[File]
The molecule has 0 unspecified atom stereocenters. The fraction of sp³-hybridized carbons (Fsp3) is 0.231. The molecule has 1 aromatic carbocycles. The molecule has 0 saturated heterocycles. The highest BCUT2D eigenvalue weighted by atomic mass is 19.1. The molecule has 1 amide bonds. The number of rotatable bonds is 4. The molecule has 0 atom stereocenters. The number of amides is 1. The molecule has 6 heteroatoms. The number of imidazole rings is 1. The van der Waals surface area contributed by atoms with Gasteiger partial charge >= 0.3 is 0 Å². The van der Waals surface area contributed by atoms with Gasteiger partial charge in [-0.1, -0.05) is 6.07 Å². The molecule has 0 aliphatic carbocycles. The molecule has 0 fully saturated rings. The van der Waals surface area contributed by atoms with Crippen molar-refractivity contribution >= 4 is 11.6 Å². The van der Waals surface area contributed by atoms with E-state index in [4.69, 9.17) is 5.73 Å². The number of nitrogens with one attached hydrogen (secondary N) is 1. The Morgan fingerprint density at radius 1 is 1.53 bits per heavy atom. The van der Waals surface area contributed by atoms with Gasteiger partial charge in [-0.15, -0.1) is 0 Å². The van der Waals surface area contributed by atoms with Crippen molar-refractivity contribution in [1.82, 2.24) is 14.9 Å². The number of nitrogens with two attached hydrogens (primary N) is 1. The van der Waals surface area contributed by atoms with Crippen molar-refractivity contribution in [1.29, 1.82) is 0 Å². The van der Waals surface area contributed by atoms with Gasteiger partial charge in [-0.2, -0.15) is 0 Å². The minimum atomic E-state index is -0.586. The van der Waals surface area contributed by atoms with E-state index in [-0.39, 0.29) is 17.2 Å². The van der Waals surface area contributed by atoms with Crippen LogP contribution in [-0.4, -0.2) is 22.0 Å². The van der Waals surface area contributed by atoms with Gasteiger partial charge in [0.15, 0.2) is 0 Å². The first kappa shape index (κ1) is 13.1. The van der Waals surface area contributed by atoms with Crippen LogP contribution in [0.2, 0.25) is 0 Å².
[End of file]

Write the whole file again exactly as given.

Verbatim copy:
The molecule has 0 unspecified atom stereocenters. The fraction of sp³-hybridized carbons (Fsp3) is 0.231. The molecule has 1 aromatic carbocycles. The molecule has 0 saturated heterocycles. The highest BCUT2D eigenvalue weighted by atomic mass is 19.1. The molecule has 1 amide bonds. The number of rotatable bonds is 4. The molecule has 0 atom stereocenters. The number of amides is 1. The molecule has 6 heteroatoms. The number of imidazole rings is 1. The van der Waals surface area contributed by atoms with Gasteiger partial charge >= 0.3 is 0 Å². The van der Waals surface area contributed by atoms with Gasteiger partial charge in [-0.1, -0.05) is 6.07 Å². The molecule has 0 aliphatic carbocycles. The molecule has 0 fully saturated rings. The van der Waals surface area contributed by atoms with Crippen molar-refractivity contribution >= 4 is 11.6 Å². The van der Waals surface area contributed by atoms with E-state index in [4.69, 9.17) is 5.73 Å². The number of nitrogens with one attached hydrogen (secondary N) is 1. The Morgan fingerprint density at radius 1 is 1.53 bits per heavy atom. The van der Waals surface area contributed by atoms with Gasteiger partial charge in [-0.15, -0.1) is 0 Å². The van der Waals surface area contributed by atoms with Crippen molar-refractivity contribution in [1.82, 2.24) is 14.9 Å². The number of nitrogens with two attached hydrogens (primary N) is 1. The van der Waals surface area contributed by atoms with Crippen molar-refractivity contribution in [1.29, 1.82) is 0 Å². The van der Waals surface area contributed by atoms with Gasteiger partial charge in [-0.2, -0.15) is 0 Å². The minimum atomic E-state index is -0.586. The van der Waals surface area contributed by atoms with E-state index in [-0.39, 0.29) is 17.2 Å². The van der Waals surface area contributed by atoms with Crippen LogP contribution in [-0.4, -0.2) is 22.0 Å². The van der Waals surface area contributed by atoms with Gasteiger partial charge in [0.15, 0.2) is 0 Å². The first kappa shape index (κ1) is 13.1. The van der Waals surface area contributed by atoms with Crippen LogP contribution in [0.2, 0.25) is 0 Å².